If Saudi Arabia will send its ground troops into Syria, the Middle East region will be plunged into an even deeper chaos, German newspaper Die Welt wrote.
The intention of Saudi Arabia to intervene in the Syrian conflict has caused shock among all parties involved and forced the US to reconsider how far they are ready to go in its support of Riyadh, the article said.
“The United Kingdom is ready to participate in any ground operation of the coalition in Syria,” Saudi Arabian military spokesman Ahmed Assiri told the news channel Al Arabiya earlier. Airstrikes alone would not be enough to eliminate Daesh, Assiri argued. “There rather should be a mix of air and ground operations,” the military representative said.
The newspaper noted that the deployment of Saudi ground troops without consent of the Syrian government will constitute a violation of international law. Moreover, Riyadh is in fact the main “author” of the Syrian conflict as the Saudi monarchy has become the main source of financing and weapons supply to Islamist rebel groups in the region.
The military participation of the Saudis in the conflict will never be approved by Syria, Iran and Russia. For Shiite Iran, Saudi Arabia is the real embodiment of evil, since for many decades Saudi rulers sought to expand radical Sunni beliefs throughout the Middle East. For Moscow and Damascus, in turn, their military achievements in the counterterrorism fight play the most important role. Riyadh’s intervention could negate all the common efforts, and both Russian and Syrian governments won’t let that happen, Die Welt wrote.
Turkey and Saudi Arabia are apparently ready to send ground forces to the Syrian battlefield, but although a direct invasion has not yet been launched, an indirect one is already happening, political scientist Yuri Pochta told Radio Sputnik.
“The fact of the matter is that the invasion is already taking place, but it is indirect. Turkey and Saudi Arabia are acting through rebel groups that are fighting against Damascus,” Pochta explained. “These militants have been less active since Russia launched its aerial campaign. They are losing in several regions.”
Indeed, the Syrian Arab Army, assisted by Russian warplanes and Hezbollah fighters, has managed to turn the tide of war in recent months and is currently on the offensive. This year, Damascus-led forces have scored major victories in Latakia and other provinces, while militants from Daesh and other terrorist groups are retreating. Turkey and Saudi Arabia have backed some of these rebels.
Ankara and Riyadh have “apparently decided to ‘save the day’: to launch a direct ground operation in Syria and overthrow President Bashar al-Assad,” he suggested. Evidence, supporting this sentiment, has surfaced this week.
On Thursday, Russia’s Ministry of Defense announced that Ankara was “actively,” but covertly preparing to launch a military campaign in Syria. On the same day, Saudi Arabia confirmed its readiness to take part in a ground operation, if the US-led coalition would support one.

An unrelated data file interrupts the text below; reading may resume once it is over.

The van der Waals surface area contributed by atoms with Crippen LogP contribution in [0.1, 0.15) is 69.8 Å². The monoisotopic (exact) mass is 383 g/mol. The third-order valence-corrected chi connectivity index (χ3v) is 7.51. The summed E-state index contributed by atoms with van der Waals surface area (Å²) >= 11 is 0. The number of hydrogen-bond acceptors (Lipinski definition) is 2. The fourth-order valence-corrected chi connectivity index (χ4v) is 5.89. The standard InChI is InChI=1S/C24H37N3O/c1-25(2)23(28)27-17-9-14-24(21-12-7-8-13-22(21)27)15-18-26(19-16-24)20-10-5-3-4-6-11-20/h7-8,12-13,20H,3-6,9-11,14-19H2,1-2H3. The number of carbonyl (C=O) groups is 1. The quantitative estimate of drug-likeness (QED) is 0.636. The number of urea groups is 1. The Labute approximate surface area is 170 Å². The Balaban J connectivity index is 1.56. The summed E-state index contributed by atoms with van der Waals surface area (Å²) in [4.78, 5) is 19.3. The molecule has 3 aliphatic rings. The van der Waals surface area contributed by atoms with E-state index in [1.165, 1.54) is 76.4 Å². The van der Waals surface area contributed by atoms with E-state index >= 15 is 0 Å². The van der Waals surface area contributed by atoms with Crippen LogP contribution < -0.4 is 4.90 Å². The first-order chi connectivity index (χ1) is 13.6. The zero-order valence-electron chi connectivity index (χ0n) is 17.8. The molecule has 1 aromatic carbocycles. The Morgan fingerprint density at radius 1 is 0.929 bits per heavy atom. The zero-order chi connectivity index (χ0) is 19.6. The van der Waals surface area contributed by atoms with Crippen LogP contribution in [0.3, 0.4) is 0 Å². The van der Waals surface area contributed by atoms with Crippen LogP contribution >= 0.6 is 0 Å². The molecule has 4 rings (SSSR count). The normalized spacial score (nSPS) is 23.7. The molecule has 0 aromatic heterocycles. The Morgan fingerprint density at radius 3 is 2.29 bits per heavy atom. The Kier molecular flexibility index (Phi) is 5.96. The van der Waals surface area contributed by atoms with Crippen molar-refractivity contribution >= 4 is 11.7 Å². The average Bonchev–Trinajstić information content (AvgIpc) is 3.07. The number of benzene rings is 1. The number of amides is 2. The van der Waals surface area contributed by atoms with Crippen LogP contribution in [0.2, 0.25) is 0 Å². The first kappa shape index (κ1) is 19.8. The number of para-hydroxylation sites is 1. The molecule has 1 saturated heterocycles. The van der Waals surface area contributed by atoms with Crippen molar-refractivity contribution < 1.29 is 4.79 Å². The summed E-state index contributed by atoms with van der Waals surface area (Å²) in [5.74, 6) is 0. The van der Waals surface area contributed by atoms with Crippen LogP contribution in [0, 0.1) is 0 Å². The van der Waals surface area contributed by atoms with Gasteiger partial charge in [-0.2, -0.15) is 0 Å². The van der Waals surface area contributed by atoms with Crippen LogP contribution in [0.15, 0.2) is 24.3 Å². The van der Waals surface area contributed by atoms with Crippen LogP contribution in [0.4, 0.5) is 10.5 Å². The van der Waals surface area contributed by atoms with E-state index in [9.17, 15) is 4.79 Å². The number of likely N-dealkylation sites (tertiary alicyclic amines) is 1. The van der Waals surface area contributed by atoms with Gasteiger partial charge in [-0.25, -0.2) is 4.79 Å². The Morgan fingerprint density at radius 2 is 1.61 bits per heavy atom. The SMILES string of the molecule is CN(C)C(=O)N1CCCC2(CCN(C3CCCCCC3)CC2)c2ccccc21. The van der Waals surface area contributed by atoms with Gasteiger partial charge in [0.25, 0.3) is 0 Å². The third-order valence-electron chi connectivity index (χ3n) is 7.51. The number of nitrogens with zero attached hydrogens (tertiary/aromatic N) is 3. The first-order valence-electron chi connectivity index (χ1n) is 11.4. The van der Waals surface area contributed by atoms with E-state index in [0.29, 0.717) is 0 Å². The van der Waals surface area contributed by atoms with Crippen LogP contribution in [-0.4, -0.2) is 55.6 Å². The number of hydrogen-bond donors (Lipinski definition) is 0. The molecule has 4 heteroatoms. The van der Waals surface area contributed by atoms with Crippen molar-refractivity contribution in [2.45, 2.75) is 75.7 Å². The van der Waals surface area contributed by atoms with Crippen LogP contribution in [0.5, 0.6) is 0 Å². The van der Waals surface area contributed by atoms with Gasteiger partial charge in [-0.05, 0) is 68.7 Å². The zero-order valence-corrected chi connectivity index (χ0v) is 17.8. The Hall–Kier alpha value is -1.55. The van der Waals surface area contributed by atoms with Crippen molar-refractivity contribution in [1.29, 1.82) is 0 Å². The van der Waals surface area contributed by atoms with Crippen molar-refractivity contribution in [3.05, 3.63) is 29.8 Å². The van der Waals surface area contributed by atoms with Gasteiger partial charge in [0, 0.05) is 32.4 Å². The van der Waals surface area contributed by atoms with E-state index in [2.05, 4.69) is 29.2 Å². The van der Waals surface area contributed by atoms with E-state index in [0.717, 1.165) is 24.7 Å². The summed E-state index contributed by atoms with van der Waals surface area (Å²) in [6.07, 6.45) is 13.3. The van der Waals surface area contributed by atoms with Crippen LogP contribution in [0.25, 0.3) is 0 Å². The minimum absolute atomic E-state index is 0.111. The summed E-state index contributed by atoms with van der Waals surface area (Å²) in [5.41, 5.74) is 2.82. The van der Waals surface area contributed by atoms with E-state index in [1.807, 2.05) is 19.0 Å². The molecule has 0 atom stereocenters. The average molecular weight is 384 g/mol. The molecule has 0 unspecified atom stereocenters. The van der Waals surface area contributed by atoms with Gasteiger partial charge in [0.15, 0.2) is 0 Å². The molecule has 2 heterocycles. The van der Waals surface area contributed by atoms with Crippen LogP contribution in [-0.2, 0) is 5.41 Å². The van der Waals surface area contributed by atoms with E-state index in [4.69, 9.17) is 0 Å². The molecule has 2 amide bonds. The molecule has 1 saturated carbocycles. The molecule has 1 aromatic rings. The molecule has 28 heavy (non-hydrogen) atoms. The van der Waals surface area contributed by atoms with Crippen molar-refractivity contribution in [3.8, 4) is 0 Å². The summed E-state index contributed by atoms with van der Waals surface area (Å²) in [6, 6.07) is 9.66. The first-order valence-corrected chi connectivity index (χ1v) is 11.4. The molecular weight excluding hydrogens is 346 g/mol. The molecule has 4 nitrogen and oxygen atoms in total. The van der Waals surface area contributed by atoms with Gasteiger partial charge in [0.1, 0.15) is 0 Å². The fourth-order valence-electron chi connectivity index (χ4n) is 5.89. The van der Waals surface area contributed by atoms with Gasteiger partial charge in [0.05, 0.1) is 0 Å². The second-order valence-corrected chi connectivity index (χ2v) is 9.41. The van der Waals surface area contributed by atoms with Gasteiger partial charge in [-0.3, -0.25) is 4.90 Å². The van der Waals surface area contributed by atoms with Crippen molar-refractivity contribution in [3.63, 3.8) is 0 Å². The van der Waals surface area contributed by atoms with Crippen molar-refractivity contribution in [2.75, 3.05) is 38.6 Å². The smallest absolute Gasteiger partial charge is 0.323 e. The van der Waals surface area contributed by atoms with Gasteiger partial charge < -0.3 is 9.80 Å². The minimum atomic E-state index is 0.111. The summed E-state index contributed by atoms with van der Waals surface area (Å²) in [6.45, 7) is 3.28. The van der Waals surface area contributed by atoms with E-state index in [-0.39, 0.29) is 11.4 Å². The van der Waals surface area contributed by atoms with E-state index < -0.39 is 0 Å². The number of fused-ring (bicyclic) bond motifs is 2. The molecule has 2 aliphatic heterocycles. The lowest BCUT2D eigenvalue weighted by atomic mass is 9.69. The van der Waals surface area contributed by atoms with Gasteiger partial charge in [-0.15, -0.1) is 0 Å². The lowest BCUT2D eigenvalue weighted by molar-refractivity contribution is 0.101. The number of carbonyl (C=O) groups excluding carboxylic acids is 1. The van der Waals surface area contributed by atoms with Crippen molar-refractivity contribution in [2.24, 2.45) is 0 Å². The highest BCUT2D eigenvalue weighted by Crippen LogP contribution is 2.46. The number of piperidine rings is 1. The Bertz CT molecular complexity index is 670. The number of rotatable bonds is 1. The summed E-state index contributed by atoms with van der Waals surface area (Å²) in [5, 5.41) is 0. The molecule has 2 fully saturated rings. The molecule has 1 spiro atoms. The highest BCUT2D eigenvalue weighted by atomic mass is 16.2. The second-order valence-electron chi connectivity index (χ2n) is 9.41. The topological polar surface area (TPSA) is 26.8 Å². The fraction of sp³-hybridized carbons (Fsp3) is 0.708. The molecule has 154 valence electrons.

Pochta warned that Turkey and Saudi Arabia would further complicate the situation in Syria if they decide to send ground forces to an already overcrowded battlefield. Many experts have long pointed out that resolving Syrian crisis is a major challenge due to the sheer number of stakeholders involved.
“Who will they be fighting against? Will it not turn into a real war, involving Saudi Arabia, Turkey and Syria? Then there is Russia… And Turkey is a member of NATO. The situation is increasingly exacerbated at a time when hundreds of different rebel groups take part in the fighting. Syria is being transformed into a gray zone. Local, regional and global players are all pursuing their own interests. The majority wants to destroy the Syrian state and society. This is tragic,” the analyst added.
Saudi Arabia is offering to send troops to Syria to give the world the impression that Riyadh wants to combat the Islamic State, despite its continual support for the terror group, Gulf Affairs Institute Director Ali al-Ahmed told Sputnik.
WASHINGTON (Sputnik) — On Thursday, Saudi Arabia’s Ministry of Defense said it stands ready to deploy ground troops to Syria to fight the Islamic State, which is also known as Daesh.
“The Saudis want to appear that they are against terrorism and against ISIS [Islamic State],” al-Ahmed told Sputnik on Friday when asked why Riyadh would announce that it was prepared to send troops to Syria. “ISIS [Islamic State] is a Saudi proxy, just like the 1980s when they supported the so-called mujahideen in Afghanistan.”
Saudi Arabia, al-Ahmed added, is simply trying to appease the United States and its allies, and has no intention of sending troops into Syria.
Another reason that Saudi Arabian leaders will not intervene militarily on the ground in Syria is because they want to avoid direct confrontations with Iran and Russia, al-Ahmed claimed.
US Department of State spokesperson John Kirby recently said the United States is discussing the parameters of Riyadh’s offer to deploy ground forces to Syria.